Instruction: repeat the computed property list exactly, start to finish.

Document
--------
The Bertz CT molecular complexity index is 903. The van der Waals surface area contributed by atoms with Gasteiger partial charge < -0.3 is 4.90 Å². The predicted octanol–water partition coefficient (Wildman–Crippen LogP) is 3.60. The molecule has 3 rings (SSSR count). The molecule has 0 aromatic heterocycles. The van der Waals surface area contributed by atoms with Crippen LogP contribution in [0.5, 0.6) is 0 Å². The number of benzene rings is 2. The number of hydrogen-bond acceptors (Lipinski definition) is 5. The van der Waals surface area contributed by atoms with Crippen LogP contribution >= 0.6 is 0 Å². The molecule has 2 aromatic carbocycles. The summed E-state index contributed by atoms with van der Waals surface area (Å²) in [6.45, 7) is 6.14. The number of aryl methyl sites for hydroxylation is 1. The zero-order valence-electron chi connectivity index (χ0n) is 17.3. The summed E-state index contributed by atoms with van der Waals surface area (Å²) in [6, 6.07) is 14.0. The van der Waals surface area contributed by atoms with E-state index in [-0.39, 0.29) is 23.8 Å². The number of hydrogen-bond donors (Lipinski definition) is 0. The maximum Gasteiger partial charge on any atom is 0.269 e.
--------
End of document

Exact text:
The Bertz CT molecular complexity index is 903. The van der Waals surface area contributed by atoms with Gasteiger partial charge < -0.3 is 4.90 Å². The predicted octanol–water partition coefficient (Wildman–Crippen LogP) is 3.60. The molecule has 3 rings (SSSR count). The molecule has 0 aromatic heterocycles. The van der Waals surface area contributed by atoms with Crippen LogP contribution in [0.5, 0.6) is 0 Å². The number of benzene rings is 2. The number of hydrogen-bond acceptors (Lipinski definition) is 5. The van der Waals surface area contributed by atoms with Crippen LogP contribution >= 0.6 is 0 Å². The molecule has 2 aromatic carbocycles. The summed E-state index contributed by atoms with van der Waals surface area (Å²) in [6.45, 7) is 6.14. The number of aryl methyl sites for hydroxylation is 1. The zero-order valence-electron chi connectivity index (χ0n) is 17.3. The summed E-state index contributed by atoms with van der Waals surface area (Å²) in [6, 6.07) is 14.0. The van der Waals surface area contributed by atoms with E-state index in [-0.39, 0.29) is 23.8 Å². The number of hydrogen-bond donors (Lipinski definition) is 0. The maximum Gasteiger partial charge on any atom is 0.269 e.